It’s all about the matchups. Historically, Shoppach (.384 wOBA vs. LHP) and McDonald (.349 wOBA) are very effective against left-handed pitching. Even though they’re weaker players than guys like Ryan Sweeney or Jarrod Saltalamacchia, they’re actually the smarter choice in the lineup. As for Punto…well, he sucks equally against left-handed (.293) and right-handed pitching (.292). He’s best used as a late inning defensive replacement. Unfortunately, that’s not always possible.
If Clay Buchholz continues to struggle, is there any chance he could be sent to Pawtucket to work things out?
I don’t see him getting sent down to Pawtucket, but I can envision a scenario where a blister or phantom shoulder problem causes him to go on the DL. If it’s a shoulder issue, they could theoretically send him to do some minor league rehab afterwards to help him get back on track.
Just spent the weekend freezing in Chicago, but the Red Sox wins dulled the cold. I sat along the third base line and watched Kevin Youkilis closely. He seems old and slow. Was it just my frostbitten brain or has Youk’s range drastically fallen off?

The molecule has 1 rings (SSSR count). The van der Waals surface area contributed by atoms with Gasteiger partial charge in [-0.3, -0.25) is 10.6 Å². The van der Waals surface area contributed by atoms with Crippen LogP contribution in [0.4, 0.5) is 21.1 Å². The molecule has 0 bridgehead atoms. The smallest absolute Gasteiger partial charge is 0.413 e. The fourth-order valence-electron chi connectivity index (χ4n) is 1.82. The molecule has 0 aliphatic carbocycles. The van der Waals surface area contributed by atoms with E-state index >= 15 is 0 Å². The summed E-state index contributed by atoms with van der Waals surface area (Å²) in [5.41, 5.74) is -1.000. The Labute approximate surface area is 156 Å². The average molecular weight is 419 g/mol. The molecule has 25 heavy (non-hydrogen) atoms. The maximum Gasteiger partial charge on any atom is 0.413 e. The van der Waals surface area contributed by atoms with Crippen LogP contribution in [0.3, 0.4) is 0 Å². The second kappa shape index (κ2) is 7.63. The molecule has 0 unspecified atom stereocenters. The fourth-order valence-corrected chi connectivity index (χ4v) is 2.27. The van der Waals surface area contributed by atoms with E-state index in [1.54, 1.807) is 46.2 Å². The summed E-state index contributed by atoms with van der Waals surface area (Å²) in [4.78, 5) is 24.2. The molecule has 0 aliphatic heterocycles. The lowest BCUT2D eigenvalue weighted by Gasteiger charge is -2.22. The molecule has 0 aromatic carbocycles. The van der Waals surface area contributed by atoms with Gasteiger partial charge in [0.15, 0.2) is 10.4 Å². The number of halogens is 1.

While his back injury certainly limited his range signifiantly, he’s something of a statue out there at third base. He’s not Mike Lowell post-hip surgery slow, but he’s not exactly Adrian Beltre either. I see him being a DH in the not too distant future.
What happens to the pitching staff once Cook and Matsuzaka are called up? Will Cook be OK with going to the bullpen? He’s been lights-out starting in Pawtucket. Our two best starters so far have been Doubront and Bard. Do you move those guys, or do you move one of your supposed aces: Lester, Becket, or Buchholz?